Thirty-seventh regiment fought on the right of the brigade on the afternoon of the 19th, and under a heavy artillery fire lost both Major Caswell
and Col. A. F. Rudler
, and a fourth of their numbers killed and wounded.
Capt. Benjamin M. Turner
was also dangerously wounded, leaving Lieut. Joel Towers
in command of the sharpshooters, while the command of the Thirty-seventh devolved upon Lieut.-Col. Joseph T. Smith
On Sunday morning General Deshler
was killed on their right while waiting orders to advance.
After lying under fire until about 1 o'clock, the Thirty-seventh Georgia and Twentieth Tennessee charged forward through the dense smoke and attempted to capture the enemy's battery in front, but were not supported and failed, with severe loss.
In the evening they went into the Federal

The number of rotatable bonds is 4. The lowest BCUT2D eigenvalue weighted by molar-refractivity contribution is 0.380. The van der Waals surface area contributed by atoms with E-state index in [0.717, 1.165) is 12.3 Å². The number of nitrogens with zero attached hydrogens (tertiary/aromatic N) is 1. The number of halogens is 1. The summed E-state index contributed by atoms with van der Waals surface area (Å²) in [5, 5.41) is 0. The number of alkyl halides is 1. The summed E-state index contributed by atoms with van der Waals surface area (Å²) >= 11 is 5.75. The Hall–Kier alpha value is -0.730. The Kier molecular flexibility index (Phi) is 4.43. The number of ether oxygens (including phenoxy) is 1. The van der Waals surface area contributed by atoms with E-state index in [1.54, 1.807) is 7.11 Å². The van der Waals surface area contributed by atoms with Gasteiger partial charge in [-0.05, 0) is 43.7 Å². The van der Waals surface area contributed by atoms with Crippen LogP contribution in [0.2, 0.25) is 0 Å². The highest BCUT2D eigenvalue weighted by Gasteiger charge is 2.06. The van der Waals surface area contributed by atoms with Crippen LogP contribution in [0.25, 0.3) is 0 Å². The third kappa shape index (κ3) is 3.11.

Maj. M. Kendrick
was distinguished in command of the left wing of the Thirty-seventh.
This regiment took into battle 425 men and lost 19 killed, 168 wounded and 7 missing. The sharpshooters had 92 engaged and lost 35, mainly wounded.
The Sixty-fifth Georgia, Col. R. H. Moore
, was mainly engaged as a support to Maj. A. Leyden
's artillery battalion, also a Georgia command.
's corps, Anderson
's and Bryan
's Georgia brigades did not arrive in time to participate in the battle.
The brigade of Gen. Henry L. Benning
, however, took a prominent part in the fight of both days.
On Saturday, fighting on the Rossville
road against Rosecrans
' right, they pushed back the enemy and held their ground with dogged resolution, unsupported by artillery, but under fire both of artillery and infantry.
On Sunday, in the victorious advance of Longstreet
, they were conspicuous for gallantry, capturing and holding eight pieces of artillery.
The Second Georgia was commanded by Lieut.-Col. William S. Shepherd
, the Fifteenth by Col. Dudley M. DuBose
, the Seventeenth by Lieut.-Col. Charles W. Matthews